Forgiveness and human rights: a response to Charles Griswold

15 Feb

Part One

In which I argue the nature and purpose of forgiveness from a secular perspective, that is, from a horizontal, inter-human position, rather than the vertical, theological position of divine forgiveness and grace. I argue against the appropriation of forgiveness to the service of a philosophical discourse, and for multiple understandings and practices of forgiveness that are not reliant either on philosophy, or religious belief.

Must we not accept that, in heart or in reason, above all when it is a question of ‘forgiveness’, something arrives which exceeds all institution, all power, all juridico-political authority? Jacques Derrida

So let us speak of the mystery of forgiveness. Forgiving is imperative…it is extremely difficult to forgive. I don’t even know if forgiveness exists. Hélène Cixous

In his 2007 philosophical exploration of forgiveness, Charles Griswold, Professor of Philosophy at Boston University, states that forgiveness should be understood as

…a moral relation between two individuals, one of whom has wronged the other, and who (at least in the ideal), are capable of communication with each other. In this ideal context, forgiveness requires reciprocity between injurer and injured. I shall reserve the term forgiveness for this moral relation. All parties to the discussion about forgiveness agree, so far as I can tell, that this is a legitimate context for the use of the term; and most take it as its paradigm sense, as shall I.

A further definition of forgiveness is ‘…first and foremost the foreswearing of revenge…and of the other abuses of resentment.’ This definition will be implicit throughout my argument, but not in the context of its application being restricted to the paradigm of ideal conditions proposed by Griswold.

Griswold also states that his inquiry is secular, however within that stated secularity he has constructed a dogma, a system of principles and tenets authoritatively laid down, as by a church. Failure to attain the requirements of these principles and tenets results, Griswold claims, in exclusion from the possibility of forgiveness: ‘Where none of the conditions is met, the threshold of what will count as forgiveness is not crossed; sadly, and painfully, in such cases we are either unforgiven, or unable to forgive,’ he claims.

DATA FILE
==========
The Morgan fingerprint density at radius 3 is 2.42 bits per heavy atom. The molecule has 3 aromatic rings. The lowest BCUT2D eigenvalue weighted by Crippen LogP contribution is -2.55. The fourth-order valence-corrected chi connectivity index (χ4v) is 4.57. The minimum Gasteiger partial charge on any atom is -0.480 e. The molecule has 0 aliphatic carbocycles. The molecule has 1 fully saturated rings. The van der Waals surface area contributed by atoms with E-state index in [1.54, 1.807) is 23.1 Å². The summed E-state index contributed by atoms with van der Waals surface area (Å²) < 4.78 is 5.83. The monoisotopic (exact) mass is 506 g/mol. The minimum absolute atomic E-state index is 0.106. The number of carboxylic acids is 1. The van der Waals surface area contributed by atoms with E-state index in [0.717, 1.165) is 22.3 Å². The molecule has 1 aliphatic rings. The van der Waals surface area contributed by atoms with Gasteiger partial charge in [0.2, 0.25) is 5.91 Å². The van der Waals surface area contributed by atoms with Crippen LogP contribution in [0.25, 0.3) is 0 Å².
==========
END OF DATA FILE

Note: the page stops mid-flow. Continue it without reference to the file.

I explore the ramifications of this prohibition primarily from the perspective of the injured, and suggest that it is an extremely serious matter to cast either the injured or the injurer as beyond the ameliorating possibilities of forgiving and forgiveness, whether this is done under the umbrella of philosophy or religion.

I’m going to argue that the most appropriate context for discussions of forgiveness is within an embodied discourse of human rights. I’m also intrigued by what Judith Butler describes as the ‘…moral predicament that emerges as a consequence of being injured’ and from that argue that forgiveness is both a practical and an ethical necessity, and that it is the victim’s privilege, task and responsibility.

As well, I argue against Griswold’s belief that the perpetrator’s remorse is necessary for forgiveness. I also claim in opposition to Griswold that the attitude of perpetrators to their victims can and frequently must be irrelevant to the victim’s decisions about forgiveness.  We need a paradigm of forgiveness that is based in the embodied experiences of the injured, rather than defined as an abstract ideal to which the injured must aspire.

I don’t know what forgiveness is, though I’ve spent many hours thinking about it. Some say that it’s a state of grace that comes without announcement. Some say it’s a calm, in which there’s no ill will, and perhaps no thought at all. Some say it’s when you know something has ended and move on, without even really noticing

None of my propositions comply with the requirements of a concept of ideal forgiveness, whether that is theological or philosophical. They are a consequence of my experience of injury, and the subsequent profound moral dilemma I experienced. This dilemma is centred on the quite natural desire for redress and revenge, and the possibility of becoming a perpetrator if I act on this desire.

While Griswold’s definition is a legitimate context for the use of the term forgiveness, to declare this context the ‘paradigm sense’ taken by ‘most’, is to exclude from the experience of forgiveness millions upon millions of the injured who, for various reasons, are denied or legitimately shy away from the possibility of communication with their injurer. I argue instead for a much broader understanding of forgiveness, one in which unilateral forgiveness, that is, forgiveness that does not require the co-operation of the perpetrator, is included in the forgiveness paradigm.

I do this because injuries after which there is a possibility of ‘reciprocity’ are likely to be less common than those in which the perpetrator is unavailable or unrepentant. Such latter injuries can range in nature from the offended householder whose freshly painted wall is vandalised by unknown graffiti artists, to the victim of sexual assault whose rapist cannot be found, to the survivors of genocide whose tormentors are dead or unidentified. That is, circumstances which Griswold casts as ‘non-paradigmatic’, for example ‘…forgiving the dead or unrepentant…’ are likely to be more frequent than instances in which the injured and injurer are capable of communication and resolution.